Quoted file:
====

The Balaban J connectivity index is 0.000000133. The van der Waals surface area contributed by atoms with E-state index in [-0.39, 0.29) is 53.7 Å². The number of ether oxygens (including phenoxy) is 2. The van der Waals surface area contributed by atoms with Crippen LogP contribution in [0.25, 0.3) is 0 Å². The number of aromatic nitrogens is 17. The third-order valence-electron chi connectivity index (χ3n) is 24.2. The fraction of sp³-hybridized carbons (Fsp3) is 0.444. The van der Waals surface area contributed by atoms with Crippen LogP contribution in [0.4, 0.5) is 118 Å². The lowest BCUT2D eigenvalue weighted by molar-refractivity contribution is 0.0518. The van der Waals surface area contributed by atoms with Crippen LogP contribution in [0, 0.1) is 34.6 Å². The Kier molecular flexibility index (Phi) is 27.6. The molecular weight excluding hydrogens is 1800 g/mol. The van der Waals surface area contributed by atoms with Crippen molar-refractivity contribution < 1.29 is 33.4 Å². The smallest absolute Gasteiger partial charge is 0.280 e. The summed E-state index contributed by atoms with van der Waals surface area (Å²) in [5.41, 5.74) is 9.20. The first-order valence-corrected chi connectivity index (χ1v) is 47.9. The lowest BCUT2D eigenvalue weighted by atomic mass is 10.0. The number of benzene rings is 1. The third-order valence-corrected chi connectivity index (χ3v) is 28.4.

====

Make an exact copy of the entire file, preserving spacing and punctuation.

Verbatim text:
The Balaban J connectivity index is 0.000000133. The van der Waals surface area contributed by atoms with E-state index in [-0.39, 0.29) is 53.7 Å². The number of ether oxygens (including phenoxy) is 2. The van der Waals surface area contributed by atoms with Crippen LogP contribution in [0.25, 0.3) is 0 Å². The number of aromatic nitrogens is 17. The third-order valence-electron chi connectivity index (χ3n) is 24.2. The fraction of sp³-hybridized carbons (Fsp3) is 0.444. The van der Waals surface area contributed by atoms with Crippen LogP contribution in [0.4, 0.5) is 118 Å². The lowest BCUT2D eigenvalue weighted by molar-refractivity contribution is 0.0518. The van der Waals surface area contributed by atoms with Crippen LogP contribution in [0, 0.1) is 34.6 Å². The Kier molecular flexibility index (Phi) is 27.6. The molecular weight excluding hydrogens is 1800 g/mol. The van der Waals surface area contributed by atoms with Crippen molar-refractivity contribution < 1.29 is 33.4 Å². The smallest absolute Gasteiger partial charge is 0.280 e. The summed E-state index contributed by atoms with van der Waals surface area (Å²) in [5.41, 5.74) is 9.20. The first-order valence-corrected chi connectivity index (χ1v) is 47.9. The lowest BCUT2D eigenvalue weighted by atomic mass is 10.0. The number of benzene rings is 1. The third-order valence-corrected chi connectivity index (χ3v) is 28.4.